Almost everyone loves to party it up for Mardi Gras, Fat Tuesday, Carnival or whatever you choose to call the bacchanal celebrated every year at this time. But what about Lent? That solemn season that begins Ash Wednesday and lasts about six weeks?
For many Christians who observe Lent, it’s the time of year when they give up alcohol or cigarettes or chocolate as a way to replicate Jesus’ sacrifice described in the Bible. What about marijuana? Will you forgo the herb for Lent? And what is the Catholic Church’s position on marijuana anyway?
Well, it depends. But for the most part, the Catholic Church frowns on the God-made herb. The Catechism of the Catholic Church says, “The use of drugs inflicts very grave damage on health and life. Their use, except on strictly therapeutic grounds, is a grave offense.”
And according to Father Gerald Coleman, an adjunct professor of ethics at Santa Clara University and a lecturer on bioethics:
The Catholic moral tradition teaches that for human persons to flourish, we must use our reason to decide what is for our well-being. If any activity undermines or degrades our rational capacities, we have moral reasons to avoid that activity. The THC level in recreational marijuana often induces hallucinations and delusions, diminishes the use of one’s full reasoning abilities.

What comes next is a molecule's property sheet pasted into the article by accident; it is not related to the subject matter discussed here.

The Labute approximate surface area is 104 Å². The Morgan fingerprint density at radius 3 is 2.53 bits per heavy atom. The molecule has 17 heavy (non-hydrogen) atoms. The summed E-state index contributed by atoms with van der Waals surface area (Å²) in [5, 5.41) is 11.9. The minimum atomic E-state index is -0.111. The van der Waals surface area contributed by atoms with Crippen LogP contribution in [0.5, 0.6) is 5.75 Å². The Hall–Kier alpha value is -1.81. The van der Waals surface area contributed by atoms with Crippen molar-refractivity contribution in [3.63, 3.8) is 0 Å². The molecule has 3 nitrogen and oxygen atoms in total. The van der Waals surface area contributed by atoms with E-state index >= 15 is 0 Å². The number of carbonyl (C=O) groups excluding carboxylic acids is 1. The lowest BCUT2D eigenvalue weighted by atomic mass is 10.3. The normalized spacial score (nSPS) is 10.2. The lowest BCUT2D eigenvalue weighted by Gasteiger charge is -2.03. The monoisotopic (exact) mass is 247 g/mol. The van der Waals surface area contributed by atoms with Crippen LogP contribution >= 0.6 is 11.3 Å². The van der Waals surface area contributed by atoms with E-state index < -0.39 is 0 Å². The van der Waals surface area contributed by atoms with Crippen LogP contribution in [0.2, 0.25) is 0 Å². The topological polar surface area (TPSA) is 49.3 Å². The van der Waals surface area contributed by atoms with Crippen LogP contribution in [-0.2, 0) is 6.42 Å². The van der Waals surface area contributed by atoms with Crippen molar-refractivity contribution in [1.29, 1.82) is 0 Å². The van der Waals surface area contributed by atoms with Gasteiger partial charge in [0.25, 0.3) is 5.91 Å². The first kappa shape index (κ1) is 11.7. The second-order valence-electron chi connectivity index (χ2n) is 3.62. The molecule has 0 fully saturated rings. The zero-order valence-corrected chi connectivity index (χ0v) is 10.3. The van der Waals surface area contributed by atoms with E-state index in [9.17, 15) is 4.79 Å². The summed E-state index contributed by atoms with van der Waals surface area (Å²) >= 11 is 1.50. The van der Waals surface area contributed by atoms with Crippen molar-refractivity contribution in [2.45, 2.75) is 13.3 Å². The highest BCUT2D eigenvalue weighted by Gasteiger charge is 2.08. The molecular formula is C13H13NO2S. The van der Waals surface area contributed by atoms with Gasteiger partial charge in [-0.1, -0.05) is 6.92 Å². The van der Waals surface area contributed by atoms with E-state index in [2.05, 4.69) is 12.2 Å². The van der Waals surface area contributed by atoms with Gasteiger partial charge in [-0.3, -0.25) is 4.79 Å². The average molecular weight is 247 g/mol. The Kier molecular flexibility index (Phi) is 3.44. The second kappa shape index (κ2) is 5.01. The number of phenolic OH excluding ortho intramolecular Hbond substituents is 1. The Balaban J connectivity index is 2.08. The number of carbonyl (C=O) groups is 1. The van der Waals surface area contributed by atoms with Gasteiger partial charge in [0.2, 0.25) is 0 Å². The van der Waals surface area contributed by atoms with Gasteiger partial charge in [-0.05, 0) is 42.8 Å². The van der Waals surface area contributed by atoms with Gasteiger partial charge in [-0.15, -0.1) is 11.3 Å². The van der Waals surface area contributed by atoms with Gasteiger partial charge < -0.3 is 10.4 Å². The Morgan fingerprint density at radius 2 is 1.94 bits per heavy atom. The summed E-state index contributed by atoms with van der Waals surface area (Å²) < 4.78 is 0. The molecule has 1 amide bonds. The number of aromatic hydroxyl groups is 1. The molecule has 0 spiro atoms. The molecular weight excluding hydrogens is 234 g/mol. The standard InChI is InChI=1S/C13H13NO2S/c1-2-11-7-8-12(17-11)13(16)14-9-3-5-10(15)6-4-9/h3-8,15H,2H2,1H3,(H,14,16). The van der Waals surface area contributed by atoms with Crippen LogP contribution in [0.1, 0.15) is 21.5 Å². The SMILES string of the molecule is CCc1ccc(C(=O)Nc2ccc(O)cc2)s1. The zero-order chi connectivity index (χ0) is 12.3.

Pope Francis, considered a progressive in many worldly issues, also strongly opposes cannabis. In 2014, he said, “the scourge of drug use continues to spread inexorably, fed by a deplorable commerce which transcends national and continental borders.”
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It should be noted that it used to be a sin for Catholics to drink coffee until Pope Clement VIII gave his blessing to the caffeinated beverage in the early 1600s. Pope Clement VIII was urged to denounce coffee by his counselors who believed the beverage was a “bitter invention of Satan” because of its popularity among Muslims. However, after sipping the hot brown beverage, Pope Clement VIII declared, “This Satan’s drink is so delicious that it would be a pity to let the infidels have exclusive use of it.”
Clement allegedly blessed the coffee bean because it appeared better for the people than alcoholic beverages. Maybe Pope Francis will do something similar. But in the meantime, let your conscience be your guide.